New office, new post!


I am starting the first full week at my new Crystal Lake, IL office (407 E Congress Parkway, Suite E), so I thought I would take this opportunity to start regular blog posts.  I am going to use this blog to share tidbits of legal knowledge and information that readers might find informative, interesting, or fun.  Today, I’d like to share something fun.

As most readers are aware, we are locked in a battle for the nomination of a Supreme Court justice to replace Justice Antonin Scalia.  I won’t dive into the politics here, but would like to share a Supreme Court battle of even more interest and importance…

It’s 1800 (ish) and the battle between Federalists (favoring a strong central government) and Anti-Federalists (favoring a weak central government and strong state governments) is raging.  Outgoing president, John Adams (a Federalist), has an opportunity to make several federal judicial appointments.  He appoints 42 new judges and the Senate confirms each the day before the inauguration of incoming president, Thomas Jefferson (an Anti-Federalist).  The U.S. Mail system wasn’t quite what it is today and several of President Adams’ judicial commissions didn’t get to the intended recipients.  President Jefferson moved quickly and instructed his Secretary of State, James Madison, to halt any commissions not yet received by Adams’ appointments.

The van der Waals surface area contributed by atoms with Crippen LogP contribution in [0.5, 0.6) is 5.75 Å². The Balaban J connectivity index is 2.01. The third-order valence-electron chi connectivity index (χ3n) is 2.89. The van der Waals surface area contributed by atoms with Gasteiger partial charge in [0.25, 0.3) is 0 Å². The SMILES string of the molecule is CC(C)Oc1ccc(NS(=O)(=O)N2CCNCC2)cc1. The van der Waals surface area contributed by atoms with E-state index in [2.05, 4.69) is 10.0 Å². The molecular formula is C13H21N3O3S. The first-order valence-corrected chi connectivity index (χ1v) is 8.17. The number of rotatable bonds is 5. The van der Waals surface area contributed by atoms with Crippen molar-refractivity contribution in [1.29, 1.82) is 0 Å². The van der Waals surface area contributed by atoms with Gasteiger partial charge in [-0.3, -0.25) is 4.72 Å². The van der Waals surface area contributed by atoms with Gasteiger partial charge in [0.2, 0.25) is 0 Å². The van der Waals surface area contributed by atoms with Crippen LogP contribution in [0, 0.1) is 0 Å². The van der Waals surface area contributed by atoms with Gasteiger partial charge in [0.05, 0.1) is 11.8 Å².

William Marbury didn’t get his intended commission and sues in the U.S. Supreme Court.  After a lot of complicated lawyer-speak, the Supreme Court created a new power – judicial review.  Judicial review means that courts can determine the constitutionality of legislation.  This may not sound weird nowadays, but this is the first time courts had the power to invalidate congressional action.  This resulted in a Supreme Court with much more authority than was probably intended.

Also, Marbury lost.


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